Monthly Archives: November 2016

Freud/Hoffmann Presentation

My presentation question: “So in ‘The Sandman’, Hoffmann REALLY likes to use heat and fire as a motif. He often links it to the overarching theme of perception/vision/eyes…Why is that? How is that? How does it link? WHAT?”

As you guys know what happened at our last Freud/Hoffmann seminar, my group and I had a huge epiphany. We had our minds blown thanks to Christina for helping us put the last piece of the puzzle together! MIND BLOWN. *makes sound of something exploding* Yeah, I was really happy about that. Still happy about that actually. Maybe too happy.

So, here’s what my group came up with this whole heat and fire relationship with vision and perception:

Nathanael deals a lot with warped perception and reality. He definitely has trouble differentiating what’s real and what isn’t. Hence why Freud sees this whole uncanny business going on. Nathanael can’t tell the difference between things and he often finds similarities and differences in polar opposite or very similar characters e.g. calling Clara an automaton when really Olimpia (who he says has full of life) is an automaton, as well as Coppelius and Coppola possibly inhabiting the same entity.

Whenever Nathanael thinks of Coppelius or whenever Coppelius’ presence is around, fire comes up. The two come hand in hand. This is found in the poem about Clara as well as other recurring thoughts that imply Coppelius’ presence. With Coppola, he is the one who’s got all the gadgets – the telescope, the spectacles… And what is interesting is that despite a spyglass’ use being to help magnify and make distant objects clearer, if anything, it has caused Nathanel to blur reality and imagination together. Hence, warped perception. And this faulty perception usually happens with the use of a spyglass or a spectacle made by Coppola, who also made Olimpia’s eyes.

What connects these two entities into one is how hot burning rains of sand is used to throw into one’s eyes. And guess what? sand is used to make glass(es)!!! What even.

All in all, you can tell that fire and eyes/vision/spectacles/anything related to perception and the ability to see something are motifs/symbols used to trigger the reader and Nathanael’s subconscious into relating the two characters as one being. THAT IS PRETTY SICK.

Blake’s My Pretty Rose Tree, and how jealousy plays a role in our lives

So basically, a man is offered this beautiful flower and he’s like, “Nah, I’m good. I’ve got a pretty rose tree”. And then he returns to his pretty rose tree, and she’s all jealous so she turns away from him and only gives him her thorns, which makes him delighted. What?

This poem brings up huge themes of lost love, possession, jealous, lack of mutual respect, and selfishness. The gardener/speaker gains this satisfaction from turning down the offer of a beautiful, and perhaps more youthful flower because he realizes he is still wanted. He also comes off as an incredibly self-absorbed individual when he gets all happy about how his rose tree gets super jealous and only gives him her thorns. There is a sense that when she gets jealous, it is his way of getting a major ego boost. Ugh. How unattractive. This obviously shows how the relationship is unequal. The rose is not seen as a partner to the speaker, but as a possession instead. This theme of possession is prominent because of the repeated use of the words ‘my’ and ‘I’ve’.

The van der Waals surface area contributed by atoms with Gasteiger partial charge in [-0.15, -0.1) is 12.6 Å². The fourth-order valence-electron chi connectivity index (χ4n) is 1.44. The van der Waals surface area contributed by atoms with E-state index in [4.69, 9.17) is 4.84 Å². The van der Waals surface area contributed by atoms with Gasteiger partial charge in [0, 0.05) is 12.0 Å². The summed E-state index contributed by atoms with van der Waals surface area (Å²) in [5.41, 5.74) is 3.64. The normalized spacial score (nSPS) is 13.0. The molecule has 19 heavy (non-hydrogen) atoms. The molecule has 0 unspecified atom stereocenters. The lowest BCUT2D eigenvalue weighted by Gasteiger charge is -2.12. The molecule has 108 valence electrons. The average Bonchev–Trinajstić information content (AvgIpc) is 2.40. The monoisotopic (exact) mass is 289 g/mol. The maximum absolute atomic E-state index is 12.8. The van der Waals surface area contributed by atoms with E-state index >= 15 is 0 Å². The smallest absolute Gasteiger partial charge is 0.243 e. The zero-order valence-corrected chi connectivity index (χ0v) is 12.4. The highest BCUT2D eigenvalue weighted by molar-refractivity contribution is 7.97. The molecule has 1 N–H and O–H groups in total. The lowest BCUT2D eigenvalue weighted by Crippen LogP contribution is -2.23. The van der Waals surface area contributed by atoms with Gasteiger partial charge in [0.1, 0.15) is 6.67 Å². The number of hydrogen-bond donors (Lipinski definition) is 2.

So, this theme of jealousy and possession got me thinking. How does jealousy play a role in our lives and how are there some people who just do not get jealous at all? I did some thinking and this is what I’ve come up with…

What is the root of jealousy? Maybe it’s fear. Maybe it’s the fear of not being enough, and/or fear of abandonment…? Perhaps it has something to do with self-doubt and even a intense sense of insecurity.

And how does jealousy affect us? Well, first off, it weakens our mental health. We begin thinking of all these unstable thoughts. We begin damaging the trust we have with our partner, and we also begin to break the trust we build within ourselves. Jealousy immediately pulls you into the past. And what I mean by that is how difficult communication can be as one will always look into the past, to what triggered this jealousy and distrust in the first place. There will be that constant doubt of whether or not your partner will do what they did again that brought up this disgusting feeling of jealousy. It restarts arguments. It creates intense insecurity. It makes you mis-perceive common and small situations. It’s just an ugly, unhealthy, and vicious feeling to inhabit.